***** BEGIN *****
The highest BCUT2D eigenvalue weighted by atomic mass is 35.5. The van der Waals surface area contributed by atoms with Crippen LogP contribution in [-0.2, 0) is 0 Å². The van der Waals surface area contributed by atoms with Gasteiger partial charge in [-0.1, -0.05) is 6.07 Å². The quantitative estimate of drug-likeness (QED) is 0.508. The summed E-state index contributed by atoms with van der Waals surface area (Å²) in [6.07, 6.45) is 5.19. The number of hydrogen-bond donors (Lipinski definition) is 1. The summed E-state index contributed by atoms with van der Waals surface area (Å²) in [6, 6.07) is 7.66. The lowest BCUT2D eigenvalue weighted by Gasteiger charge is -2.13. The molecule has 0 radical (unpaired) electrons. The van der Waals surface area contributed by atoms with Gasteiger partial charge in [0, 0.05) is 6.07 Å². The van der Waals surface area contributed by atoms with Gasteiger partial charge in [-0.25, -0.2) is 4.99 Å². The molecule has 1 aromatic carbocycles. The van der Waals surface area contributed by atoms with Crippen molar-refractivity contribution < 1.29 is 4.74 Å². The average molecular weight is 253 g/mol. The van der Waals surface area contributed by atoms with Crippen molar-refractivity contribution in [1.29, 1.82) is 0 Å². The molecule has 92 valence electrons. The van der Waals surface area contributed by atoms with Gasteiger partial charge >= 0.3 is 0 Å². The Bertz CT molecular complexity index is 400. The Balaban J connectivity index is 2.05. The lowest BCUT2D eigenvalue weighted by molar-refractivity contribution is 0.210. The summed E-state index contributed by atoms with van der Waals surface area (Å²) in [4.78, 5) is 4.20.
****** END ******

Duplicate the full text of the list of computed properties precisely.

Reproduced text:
The highest BCUT2D eigenvalue weighted by atomic mass is 35.5. The van der Waals surface area contributed by atoms with Crippen LogP contribution in [-0.2, 0) is 0 Å². The van der Waals surface area contributed by atoms with Gasteiger partial charge in [-0.1, -0.05) is 6.07 Å². The quantitative estimate of drug-likeness (QED) is 0.508. The summed E-state index contributed by atoms with van der Waals surface area (Å²) in [6.07, 6.45) is 5.19. The number of hydrogen-bond donors (Lipinski definition) is 1. The summed E-state index contributed by atoms with van der Waals surface area (Å²) in [6, 6.07) is 7.66. The lowest BCUT2D eigenvalue weighted by Gasteiger charge is -2.13. The molecule has 0 radical (unpaired) electrons. The van der Waals surface area contributed by atoms with Gasteiger partial charge in [0, 0.05) is 6.07 Å². The van der Waals surface area contributed by atoms with Gasteiger partial charge in [-0.25, -0.2) is 4.99 Å². The molecule has 1 aromatic carbocycles. The van der Waals surface area contributed by atoms with Crippen molar-refractivity contribution < 1.29 is 4.74 Å². The average molecular weight is 253 g/mol. The van der Waals surface area contributed by atoms with Crippen molar-refractivity contribution in [1.29, 1.82) is 0 Å². The molecule has 92 valence electrons. The van der Waals surface area contributed by atoms with Gasteiger partial charge >= 0.3 is 0 Å². The Bertz CT molecular complexity index is 400. The Balaban J connectivity index is 2.05. The lowest BCUT2D eigenvalue weighted by molar-refractivity contribution is 0.210. The summed E-state index contributed by atoms with van der Waals surface area (Å²) in [4.78, 5) is 4.20.